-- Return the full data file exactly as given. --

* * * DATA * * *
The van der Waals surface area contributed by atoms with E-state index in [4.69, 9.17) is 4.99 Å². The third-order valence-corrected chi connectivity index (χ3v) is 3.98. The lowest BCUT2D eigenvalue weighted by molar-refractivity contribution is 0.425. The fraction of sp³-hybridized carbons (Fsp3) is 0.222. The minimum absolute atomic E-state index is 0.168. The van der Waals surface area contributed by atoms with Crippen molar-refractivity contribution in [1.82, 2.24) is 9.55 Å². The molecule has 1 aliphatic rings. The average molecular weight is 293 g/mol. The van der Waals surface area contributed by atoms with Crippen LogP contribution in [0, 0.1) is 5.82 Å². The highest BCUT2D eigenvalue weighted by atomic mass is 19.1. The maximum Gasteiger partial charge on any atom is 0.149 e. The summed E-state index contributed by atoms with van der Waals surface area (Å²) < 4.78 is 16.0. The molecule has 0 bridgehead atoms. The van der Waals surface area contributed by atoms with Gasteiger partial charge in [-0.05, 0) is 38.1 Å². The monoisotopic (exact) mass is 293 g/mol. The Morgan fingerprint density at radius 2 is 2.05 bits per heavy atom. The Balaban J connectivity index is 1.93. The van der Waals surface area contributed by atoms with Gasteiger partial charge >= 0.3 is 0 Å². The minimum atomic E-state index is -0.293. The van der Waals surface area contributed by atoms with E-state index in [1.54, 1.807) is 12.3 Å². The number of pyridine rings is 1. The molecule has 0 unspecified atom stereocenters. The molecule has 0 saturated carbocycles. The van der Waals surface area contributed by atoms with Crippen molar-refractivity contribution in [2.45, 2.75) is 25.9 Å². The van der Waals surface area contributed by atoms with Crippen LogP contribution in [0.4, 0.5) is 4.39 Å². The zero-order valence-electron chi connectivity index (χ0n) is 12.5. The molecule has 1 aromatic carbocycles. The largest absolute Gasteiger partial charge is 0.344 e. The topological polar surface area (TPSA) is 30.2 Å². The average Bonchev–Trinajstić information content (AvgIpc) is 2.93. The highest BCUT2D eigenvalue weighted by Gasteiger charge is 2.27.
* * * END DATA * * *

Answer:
The van der Waals surface area contributed by atoms with E-state index in [4.69, 9.17) is 4.99 Å². The third-order valence-corrected chi connectivity index (χ3v) is 3.98. The lowest BCUT2D eigenvalue weighted by molar-refractivity contribution is 0.425. The fraction of sp³-hybridized carbons (Fsp3) is 0.222. The minimum absolute atomic E-state index is 0.168. The van der Waals surface area contributed by atoms with Crippen molar-refractivity contribution in [1.82, 2.24) is 9.55 Å². The molecule has 1 aliphatic rings. The average molecular weight is 293 g/mol. The van der Waals surface area contributed by atoms with Crippen LogP contribution in [0, 0.1) is 5.82 Å². The highest BCUT2D eigenvalue weighted by atomic mass is 19.1. The maximum Gasteiger partial charge on any atom is 0.149 e. The summed E-state index contributed by atoms with van der Waals surface area (Å²) < 4.78 is 16.0. The molecule has 0 bridgehead atoms. The van der Waals surface area contributed by atoms with Gasteiger partial charge in [-0.05, 0) is 38.1 Å². The monoisotopic (exact) mass is 293 g/mol. The Morgan fingerprint density at radius 2 is 2.05 bits per heavy atom. The Balaban J connectivity index is 1.93. The van der Waals surface area contributed by atoms with Gasteiger partial charge >= 0.3 is 0 Å². The minimum atomic E-state index is -0.293. The van der Waals surface area contributed by atoms with E-state index in [1.54, 1.807) is 12.3 Å². The number of pyridine rings is 1. The molecule has 0 unspecified atom stereocenters. The molecule has 0 saturated carbocycles. The van der Waals surface area contributed by atoms with Crippen molar-refractivity contribution in [2.45, 2.75) is 25.9 Å². The van der Waals surface area contributed by atoms with Crippen LogP contribution in [0.4, 0.5) is 4.39 Å². The zero-order valence-electron chi connectivity index (χ0n) is 12.5. The molecule has 1 aromatic carbocycles. The largest absolute Gasteiger partial charge is 0.344 e. The topological polar surface area (TPSA) is 30.2 Å². The average Bonchev–Trinajstić information content (AvgIpc) is 2.93. The highest BCUT2D eigenvalue weighted by Gasteiger charge is 2.27.